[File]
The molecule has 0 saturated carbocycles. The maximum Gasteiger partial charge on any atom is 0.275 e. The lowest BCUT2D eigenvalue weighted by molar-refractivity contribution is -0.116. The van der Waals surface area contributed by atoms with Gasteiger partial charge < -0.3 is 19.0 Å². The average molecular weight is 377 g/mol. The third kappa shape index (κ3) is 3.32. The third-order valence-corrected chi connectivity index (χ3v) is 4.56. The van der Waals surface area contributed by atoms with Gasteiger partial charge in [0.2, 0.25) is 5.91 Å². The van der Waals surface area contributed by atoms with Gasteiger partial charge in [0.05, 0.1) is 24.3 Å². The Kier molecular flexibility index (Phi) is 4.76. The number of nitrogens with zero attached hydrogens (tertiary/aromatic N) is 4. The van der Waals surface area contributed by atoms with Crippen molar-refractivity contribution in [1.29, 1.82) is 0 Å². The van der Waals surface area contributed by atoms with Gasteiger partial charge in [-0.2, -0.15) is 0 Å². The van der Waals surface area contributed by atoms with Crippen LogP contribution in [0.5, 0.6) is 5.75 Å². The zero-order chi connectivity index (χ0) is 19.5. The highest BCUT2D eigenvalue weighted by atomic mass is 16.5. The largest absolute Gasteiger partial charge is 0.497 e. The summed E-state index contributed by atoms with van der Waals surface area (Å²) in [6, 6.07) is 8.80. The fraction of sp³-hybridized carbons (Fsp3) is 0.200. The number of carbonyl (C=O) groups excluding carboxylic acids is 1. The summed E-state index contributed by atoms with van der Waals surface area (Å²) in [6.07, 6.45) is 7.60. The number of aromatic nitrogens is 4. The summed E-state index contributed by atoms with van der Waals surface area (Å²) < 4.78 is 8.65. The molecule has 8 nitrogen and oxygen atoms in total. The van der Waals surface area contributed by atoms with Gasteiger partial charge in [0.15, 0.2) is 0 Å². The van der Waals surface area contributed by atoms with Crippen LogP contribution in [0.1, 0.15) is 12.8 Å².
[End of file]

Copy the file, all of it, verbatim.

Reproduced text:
The molecule has 0 saturated carbocycles. The maximum Gasteiger partial charge on any atom is 0.275 e. The lowest BCUT2D eigenvalue weighted by molar-refractivity contribution is -0.116. The van der Waals surface area contributed by atoms with Gasteiger partial charge < -0.3 is 19.0 Å². The average molecular weight is 377 g/mol. The third kappa shape index (κ3) is 3.32. The third-order valence-corrected chi connectivity index (χ3v) is 4.56. The van der Waals surface area contributed by atoms with Gasteiger partial charge in [0.2, 0.25) is 5.91 Å². The van der Waals surface area contributed by atoms with Gasteiger partial charge in [0.05, 0.1) is 24.3 Å². The Kier molecular flexibility index (Phi) is 4.76. The number of nitrogens with zero attached hydrogens (tertiary/aromatic N) is 4. The van der Waals surface area contributed by atoms with Crippen molar-refractivity contribution in [1.29, 1.82) is 0 Å². The van der Waals surface area contributed by atoms with Gasteiger partial charge in [-0.2, -0.15) is 0 Å². The van der Waals surface area contributed by atoms with Crippen LogP contribution in [0.5, 0.6) is 5.75 Å². The zero-order chi connectivity index (χ0) is 19.5. The highest BCUT2D eigenvalue weighted by atomic mass is 16.5. The largest absolute Gasteiger partial charge is 0.497 e. The summed E-state index contributed by atoms with van der Waals surface area (Å²) in [6, 6.07) is 8.80. The fraction of sp³-hybridized carbons (Fsp3) is 0.200. The number of carbonyl (C=O) groups excluding carboxylic acids is 1. The summed E-state index contributed by atoms with van der Waals surface area (Å²) in [6.07, 6.45) is 7.60. The number of aromatic nitrogens is 4. The summed E-state index contributed by atoms with van der Waals surface area (Å²) < 4.78 is 8.65. The molecule has 8 nitrogen and oxygen atoms in total. The van der Waals surface area contributed by atoms with Gasteiger partial charge in [0.15, 0.2) is 0 Å². The van der Waals surface area contributed by atoms with Crippen LogP contribution in [0.1, 0.15) is 12.8 Å².